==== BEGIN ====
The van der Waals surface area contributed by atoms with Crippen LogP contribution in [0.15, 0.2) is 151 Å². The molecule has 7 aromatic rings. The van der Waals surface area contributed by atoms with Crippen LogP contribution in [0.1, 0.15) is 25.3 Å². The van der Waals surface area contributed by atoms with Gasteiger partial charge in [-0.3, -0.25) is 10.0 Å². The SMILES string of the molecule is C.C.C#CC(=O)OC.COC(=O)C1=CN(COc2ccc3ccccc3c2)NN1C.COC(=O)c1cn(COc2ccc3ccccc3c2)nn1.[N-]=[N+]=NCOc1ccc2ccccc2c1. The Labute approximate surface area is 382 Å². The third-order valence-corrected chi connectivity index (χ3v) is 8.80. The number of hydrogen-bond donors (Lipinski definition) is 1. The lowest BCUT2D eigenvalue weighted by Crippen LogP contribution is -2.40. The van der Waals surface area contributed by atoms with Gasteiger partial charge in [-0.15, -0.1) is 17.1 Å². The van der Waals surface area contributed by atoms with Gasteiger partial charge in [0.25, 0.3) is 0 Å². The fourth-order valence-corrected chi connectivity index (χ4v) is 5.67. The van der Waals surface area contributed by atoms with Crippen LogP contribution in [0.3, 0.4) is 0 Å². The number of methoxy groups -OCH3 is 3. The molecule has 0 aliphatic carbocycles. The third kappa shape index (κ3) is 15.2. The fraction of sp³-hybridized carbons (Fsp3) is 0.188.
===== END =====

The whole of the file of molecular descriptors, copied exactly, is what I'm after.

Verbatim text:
The van der Waals surface area contributed by atoms with Crippen LogP contribution in [0.15, 0.2) is 151 Å². The molecule has 7 aromatic rings. The van der Waals surface area contributed by atoms with Crippen LogP contribution in [0.1, 0.15) is 25.3 Å². The van der Waals surface area contributed by atoms with Gasteiger partial charge in [-0.3, -0.25) is 10.0 Å². The SMILES string of the molecule is C.C.C#CC(=O)OC.COC(=O)C1=CN(COc2ccc3ccccc3c2)NN1C.COC(=O)c1cn(COc2ccc3ccccc3c2)nn1.[N-]=[N+]=NCOc1ccc2ccccc2c1. The Labute approximate surface area is 382 Å². The third-order valence-corrected chi connectivity index (χ3v) is 8.80. The number of hydrogen-bond donors (Lipinski definition) is 1. The lowest BCUT2D eigenvalue weighted by Crippen LogP contribution is -2.40. The van der Waals surface area contributed by atoms with Gasteiger partial charge in [-0.15, -0.1) is 17.1 Å². The van der Waals surface area contributed by atoms with Gasteiger partial charge in [0.25, 0.3) is 0 Å². The fourth-order valence-corrected chi connectivity index (χ4v) is 5.67. The van der Waals surface area contributed by atoms with Crippen LogP contribution in [0.3, 0.4) is 0 Å². The number of methoxy groups -OCH3 is 3. The molecule has 0 aliphatic carbocycles. The third kappa shape index (κ3) is 15.2. The fraction of sp³-hybridized carbons (Fsp3) is 0.188.